It gives us great pleasure to introduce this special issue of the International Journal of Social Quality. This special issue features empirical papers from Australia, Hong Kong, Taiwan and Thailand. The data presented in this special issue originate from a large cross-cultural research project investigating social quality across six Asia-Pacific societies: Australia, Hong Kong, Japan, South Korea, Taiwan, and Thailand.
Samantha B. Meyer, Paul R. Ward, and Raymond K. H. Chan
Findings from a National Survey
Samantha B. Meyer, Tini C. N. Luong, Paul R. Ward, George Tsourtos, and Tiffany K. Gill
Trust has been identified as an indicator within Social Quality theory. As an important component of social quality, trust has become increasingly important in modern society because literature suggests that trust in a number of democratic countries is declining. Modern technologies and specialties are often beyond the understanding of lay individuals and thus, the need for trusting relations between lay individuals and organizations/individuals has grown. The purpose of the study was to examine the extent to which Australians (dis)trust individuals and organizations/institutions. A national postal survey was conducted with 1,044 respondents recruited using the electronic white pages directory. Findings from multivariate analyses suggest that income, age, sex, and health status are associated with trust in groups of individuals and trust in organizations/institutions. The findings highlight populations where trust needs to be (re)built. Future government policy and practice should utilize these findings as a means of facilitating social quality.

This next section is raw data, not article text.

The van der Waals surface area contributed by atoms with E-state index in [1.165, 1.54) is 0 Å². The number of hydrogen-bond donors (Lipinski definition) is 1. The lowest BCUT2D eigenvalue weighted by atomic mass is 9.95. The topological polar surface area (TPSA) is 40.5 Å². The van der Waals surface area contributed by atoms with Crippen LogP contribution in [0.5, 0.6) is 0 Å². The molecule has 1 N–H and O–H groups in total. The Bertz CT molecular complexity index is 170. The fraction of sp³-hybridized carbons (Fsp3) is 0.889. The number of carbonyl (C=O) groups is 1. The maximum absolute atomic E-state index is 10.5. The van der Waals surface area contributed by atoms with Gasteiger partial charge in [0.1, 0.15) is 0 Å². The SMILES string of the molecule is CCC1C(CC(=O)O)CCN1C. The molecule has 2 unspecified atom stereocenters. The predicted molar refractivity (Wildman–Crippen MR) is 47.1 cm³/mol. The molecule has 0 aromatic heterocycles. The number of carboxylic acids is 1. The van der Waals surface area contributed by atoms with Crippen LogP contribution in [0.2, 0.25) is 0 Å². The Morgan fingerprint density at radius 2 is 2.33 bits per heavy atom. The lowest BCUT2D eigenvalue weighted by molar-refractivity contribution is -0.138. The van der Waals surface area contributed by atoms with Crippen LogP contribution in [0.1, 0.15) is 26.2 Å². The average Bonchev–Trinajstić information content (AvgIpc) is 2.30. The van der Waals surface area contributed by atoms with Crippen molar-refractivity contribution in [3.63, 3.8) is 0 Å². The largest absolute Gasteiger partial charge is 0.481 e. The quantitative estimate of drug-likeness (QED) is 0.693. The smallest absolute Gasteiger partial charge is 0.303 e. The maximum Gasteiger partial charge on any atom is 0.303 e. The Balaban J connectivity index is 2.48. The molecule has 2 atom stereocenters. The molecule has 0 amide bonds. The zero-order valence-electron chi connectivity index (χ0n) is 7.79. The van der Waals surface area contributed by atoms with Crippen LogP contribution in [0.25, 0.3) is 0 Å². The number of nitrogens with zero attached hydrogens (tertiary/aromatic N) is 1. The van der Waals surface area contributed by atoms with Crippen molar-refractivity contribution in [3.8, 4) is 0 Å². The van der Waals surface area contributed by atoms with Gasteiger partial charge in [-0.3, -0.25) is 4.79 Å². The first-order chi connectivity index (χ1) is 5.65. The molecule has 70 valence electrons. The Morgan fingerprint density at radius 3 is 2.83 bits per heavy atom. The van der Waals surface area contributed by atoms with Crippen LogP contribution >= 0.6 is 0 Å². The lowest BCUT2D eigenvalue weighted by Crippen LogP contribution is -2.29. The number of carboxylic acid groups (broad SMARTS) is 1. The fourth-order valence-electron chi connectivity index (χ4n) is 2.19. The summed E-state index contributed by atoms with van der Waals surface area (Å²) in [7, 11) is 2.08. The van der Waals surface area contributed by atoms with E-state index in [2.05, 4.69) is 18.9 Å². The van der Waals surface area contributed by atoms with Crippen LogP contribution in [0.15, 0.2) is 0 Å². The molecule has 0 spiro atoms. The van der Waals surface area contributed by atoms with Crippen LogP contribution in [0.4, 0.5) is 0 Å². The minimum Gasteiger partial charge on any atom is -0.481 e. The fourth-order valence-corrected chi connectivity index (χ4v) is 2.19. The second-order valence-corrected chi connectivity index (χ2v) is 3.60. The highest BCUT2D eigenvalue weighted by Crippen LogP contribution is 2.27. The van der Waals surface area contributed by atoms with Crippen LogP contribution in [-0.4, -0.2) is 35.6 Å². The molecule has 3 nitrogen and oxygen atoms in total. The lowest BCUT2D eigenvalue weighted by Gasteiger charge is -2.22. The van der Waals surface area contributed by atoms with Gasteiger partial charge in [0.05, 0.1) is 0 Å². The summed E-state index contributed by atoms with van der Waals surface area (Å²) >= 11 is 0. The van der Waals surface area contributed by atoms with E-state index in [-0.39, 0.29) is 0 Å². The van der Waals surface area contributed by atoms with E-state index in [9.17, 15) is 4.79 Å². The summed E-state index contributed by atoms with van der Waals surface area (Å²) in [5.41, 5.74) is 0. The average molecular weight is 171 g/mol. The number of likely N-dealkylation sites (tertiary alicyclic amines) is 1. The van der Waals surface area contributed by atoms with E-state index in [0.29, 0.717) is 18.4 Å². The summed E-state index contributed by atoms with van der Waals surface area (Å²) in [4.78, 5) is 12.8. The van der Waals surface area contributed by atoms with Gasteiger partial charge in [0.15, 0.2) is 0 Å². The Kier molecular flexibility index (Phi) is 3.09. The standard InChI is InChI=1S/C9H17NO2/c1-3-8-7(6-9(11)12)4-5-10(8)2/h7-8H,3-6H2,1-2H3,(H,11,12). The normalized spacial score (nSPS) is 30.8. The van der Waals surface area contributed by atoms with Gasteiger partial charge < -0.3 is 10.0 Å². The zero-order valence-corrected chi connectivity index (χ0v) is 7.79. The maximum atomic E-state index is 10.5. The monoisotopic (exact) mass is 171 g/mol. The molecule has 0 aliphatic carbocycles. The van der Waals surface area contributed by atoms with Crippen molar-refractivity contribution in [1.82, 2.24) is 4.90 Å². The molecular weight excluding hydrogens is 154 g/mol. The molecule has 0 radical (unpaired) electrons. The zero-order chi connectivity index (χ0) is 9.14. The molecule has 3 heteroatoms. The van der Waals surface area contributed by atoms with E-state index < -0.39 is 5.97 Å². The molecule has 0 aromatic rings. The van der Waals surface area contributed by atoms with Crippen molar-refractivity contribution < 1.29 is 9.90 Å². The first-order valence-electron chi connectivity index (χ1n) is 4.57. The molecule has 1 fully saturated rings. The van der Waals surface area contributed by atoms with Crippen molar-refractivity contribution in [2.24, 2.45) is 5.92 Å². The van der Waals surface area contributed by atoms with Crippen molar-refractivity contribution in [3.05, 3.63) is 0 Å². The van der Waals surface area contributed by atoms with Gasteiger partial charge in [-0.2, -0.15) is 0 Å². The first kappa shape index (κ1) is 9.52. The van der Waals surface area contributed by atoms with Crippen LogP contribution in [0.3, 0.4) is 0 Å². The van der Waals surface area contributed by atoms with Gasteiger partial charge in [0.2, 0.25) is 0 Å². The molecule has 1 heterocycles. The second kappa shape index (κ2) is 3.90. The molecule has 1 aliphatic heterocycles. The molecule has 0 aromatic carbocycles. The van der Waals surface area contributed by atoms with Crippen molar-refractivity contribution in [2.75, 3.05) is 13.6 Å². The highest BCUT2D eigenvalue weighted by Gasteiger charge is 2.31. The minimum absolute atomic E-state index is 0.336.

Trust During Pandemic Uncertainty—A Qualitative Study of Midlife Women in South Australia
Paul R. Ward, Belinda Lunnay, Kristen Foley, Samantha B. Meyer, Jessica Thomas, Ian Olver, and Emma R. Miller
Government responses to COVID-19 have dramatically altered the social quality of daily circumstances. Consequently, theoretical questions about social cohesion require recalibration as we explore new models of social quality. Central to this article is trust, one of the fundamental tenets of social cohesion. We present data from interviews with 40 women in midlife (45–64 years) regarding their everyday experiences of “life in lockdown” during the pandemic. Key themes focus on women's (dis)trust in individuals (e.g., politicians, public health experts, family, themselves) and systems (e.g., politics, medicine, the media). This study provides insights into the differential impact of the pandemic in shaping public trust and hence social cohesion—in authority, institutions, and “each other”—with important lessons for how future efforts can rebuild trust in post-pandemic times.